Cate Campbell Plans to Sit Out Commonwealth Games

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Cate Campbell -- Photo Courtesy: Swimming Australia

Cate Campbell Plans to Sit Out Commonwealth Games

Australian sprinter Cate Campbell has been one of the world’s best in her events for 15 years and she has won eight Olympic medals in four Games, but as she considers her future in the sport, she will not attend this year’s Commonwealth Games, set for late July/early August in Birmingham, England. Swimming Australia head coach Rohan Taylor confirmed the news to the Australian Associated Press, and he indicated that Campbell is still considering whether or not she will continue racing and pursue an appearance in a fifth Olympics in 2024.

“Cate Campbell won’t be swimming (in Birmingham) but primarily, we will have a very strong team. That is our plan,” Taylor said, according to the AAP. “The open conversation is ‘go away, have a think, then come back to me and tell me what I can do to provide support for you.’ Obviously I don’t want anyone to finish swimming if they have got the motivation and desire – it’s always that encouragement to really spend time before they do that (finish).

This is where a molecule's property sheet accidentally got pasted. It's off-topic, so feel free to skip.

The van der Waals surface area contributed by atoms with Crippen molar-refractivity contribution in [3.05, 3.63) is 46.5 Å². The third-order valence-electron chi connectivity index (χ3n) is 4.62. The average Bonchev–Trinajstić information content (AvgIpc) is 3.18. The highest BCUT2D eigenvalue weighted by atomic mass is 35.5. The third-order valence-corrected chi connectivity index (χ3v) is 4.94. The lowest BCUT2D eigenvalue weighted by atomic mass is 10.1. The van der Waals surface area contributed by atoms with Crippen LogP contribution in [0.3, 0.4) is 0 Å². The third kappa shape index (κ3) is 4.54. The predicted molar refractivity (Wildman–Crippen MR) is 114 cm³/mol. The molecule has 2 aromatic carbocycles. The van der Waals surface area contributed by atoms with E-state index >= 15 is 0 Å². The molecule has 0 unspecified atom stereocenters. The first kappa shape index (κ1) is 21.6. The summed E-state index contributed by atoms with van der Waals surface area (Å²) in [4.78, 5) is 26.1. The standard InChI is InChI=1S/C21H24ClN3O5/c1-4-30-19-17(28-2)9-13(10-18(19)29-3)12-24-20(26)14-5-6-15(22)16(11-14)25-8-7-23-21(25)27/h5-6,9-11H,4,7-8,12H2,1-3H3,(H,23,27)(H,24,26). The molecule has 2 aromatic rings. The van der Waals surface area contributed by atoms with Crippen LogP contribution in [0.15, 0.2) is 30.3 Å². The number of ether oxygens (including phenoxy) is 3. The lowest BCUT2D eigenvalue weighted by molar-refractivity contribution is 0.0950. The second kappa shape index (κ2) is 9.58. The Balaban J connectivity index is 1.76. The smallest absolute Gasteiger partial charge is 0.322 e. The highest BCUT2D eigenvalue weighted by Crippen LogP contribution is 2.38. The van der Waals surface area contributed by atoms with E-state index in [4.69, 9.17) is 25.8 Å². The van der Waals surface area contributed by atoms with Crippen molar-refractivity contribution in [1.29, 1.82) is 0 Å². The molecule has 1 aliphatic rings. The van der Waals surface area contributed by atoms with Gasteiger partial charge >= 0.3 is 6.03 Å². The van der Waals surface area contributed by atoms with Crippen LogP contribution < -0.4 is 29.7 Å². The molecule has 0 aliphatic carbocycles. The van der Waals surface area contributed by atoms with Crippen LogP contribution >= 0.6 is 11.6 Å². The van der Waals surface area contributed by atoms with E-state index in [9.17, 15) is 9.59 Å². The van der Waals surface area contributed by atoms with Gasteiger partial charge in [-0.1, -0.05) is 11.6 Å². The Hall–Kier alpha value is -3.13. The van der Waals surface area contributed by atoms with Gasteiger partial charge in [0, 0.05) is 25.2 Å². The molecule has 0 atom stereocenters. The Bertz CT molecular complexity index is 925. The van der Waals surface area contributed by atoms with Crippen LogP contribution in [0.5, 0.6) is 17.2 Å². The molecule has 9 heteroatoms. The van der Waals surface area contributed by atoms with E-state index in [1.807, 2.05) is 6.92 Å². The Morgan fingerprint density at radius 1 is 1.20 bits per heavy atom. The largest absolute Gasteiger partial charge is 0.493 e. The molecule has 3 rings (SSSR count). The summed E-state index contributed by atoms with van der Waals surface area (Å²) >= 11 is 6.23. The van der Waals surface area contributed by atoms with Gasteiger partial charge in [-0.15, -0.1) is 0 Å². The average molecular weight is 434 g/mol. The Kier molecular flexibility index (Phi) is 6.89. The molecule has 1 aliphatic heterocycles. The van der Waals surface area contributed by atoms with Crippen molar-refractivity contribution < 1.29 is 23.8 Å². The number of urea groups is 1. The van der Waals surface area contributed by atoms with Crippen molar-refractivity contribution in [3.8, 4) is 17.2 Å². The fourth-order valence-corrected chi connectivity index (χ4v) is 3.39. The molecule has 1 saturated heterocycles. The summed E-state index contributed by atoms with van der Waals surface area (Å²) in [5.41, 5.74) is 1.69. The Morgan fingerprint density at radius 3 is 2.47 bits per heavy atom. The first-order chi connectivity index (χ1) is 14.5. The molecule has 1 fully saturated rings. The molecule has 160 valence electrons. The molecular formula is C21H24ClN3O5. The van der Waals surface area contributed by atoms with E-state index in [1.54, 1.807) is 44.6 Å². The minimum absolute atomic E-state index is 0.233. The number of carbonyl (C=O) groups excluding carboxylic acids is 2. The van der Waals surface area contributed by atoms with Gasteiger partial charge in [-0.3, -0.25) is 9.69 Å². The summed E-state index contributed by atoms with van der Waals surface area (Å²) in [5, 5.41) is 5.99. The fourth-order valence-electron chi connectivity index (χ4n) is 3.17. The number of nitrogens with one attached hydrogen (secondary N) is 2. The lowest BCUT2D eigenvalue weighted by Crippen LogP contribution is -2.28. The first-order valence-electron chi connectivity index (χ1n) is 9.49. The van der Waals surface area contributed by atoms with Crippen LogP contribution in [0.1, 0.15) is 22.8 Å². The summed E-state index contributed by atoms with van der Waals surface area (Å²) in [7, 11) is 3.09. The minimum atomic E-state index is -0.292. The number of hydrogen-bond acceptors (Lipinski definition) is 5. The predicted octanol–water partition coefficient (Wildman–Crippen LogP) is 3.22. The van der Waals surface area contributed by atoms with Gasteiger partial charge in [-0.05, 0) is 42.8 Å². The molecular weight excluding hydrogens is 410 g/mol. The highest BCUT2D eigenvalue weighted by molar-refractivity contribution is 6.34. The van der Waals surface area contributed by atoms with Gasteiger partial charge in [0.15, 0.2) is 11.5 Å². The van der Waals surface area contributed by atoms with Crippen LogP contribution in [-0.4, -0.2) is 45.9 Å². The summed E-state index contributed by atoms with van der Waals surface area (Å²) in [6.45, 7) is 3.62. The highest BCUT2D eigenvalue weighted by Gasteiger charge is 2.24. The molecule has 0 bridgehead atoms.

Taylor added, “Cate and I have had a number of chats… so I am very aware of her strategies.”

This is not the first time Campbell has employed the strategy of skipping a major championship meet after the Olympics. After 2016, when she arrived in Rio as the gold-medal favorite in the 50 and 100 freestyle but failed to win an individual medal, she sat out the 2017 World Championships before returning to elite competition in 2018. Campbell’s strategy paid off beautifully that time, as she recorded arguably the finest meet of her career at the 2018 Pan Pacific Championships with five gold medals.

This time, though, it’s unclear whether or not Campbell plans to return to international competition in the future. Just weeks after the Tokyo Olympics, she admitted that she planned to take time and consider her future, and she has not raced since the Olympics. Should she choose to pursue an appearance in Paris, Campbell would compete at age 32 — half a lifetime after she made her Olympic debut as a 16-year-old in 2008.

In Campbell’s first Olympics in Beijing, she earned bronze medals in the 400 freestyle relay and in the 50 freestyle. She has remained among the world’s best sprinters since then, and the 29-year-old captured bronze in the 100 free at last year’s Tokyo Olympics for the second individual Olympic medal of her career (and the first since 2008). Campbell also anchored gold-medal efforts for Australia in the 400 freestyle and 400 medley relays in Tokyo.

Read the full report from the Australian Associated Press (via Lithgow Mercury) here.

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Ms.T
4 months ago

And you folks are worried about Ms. Thomas. Look at her physique. Drug test for testosterone is needed.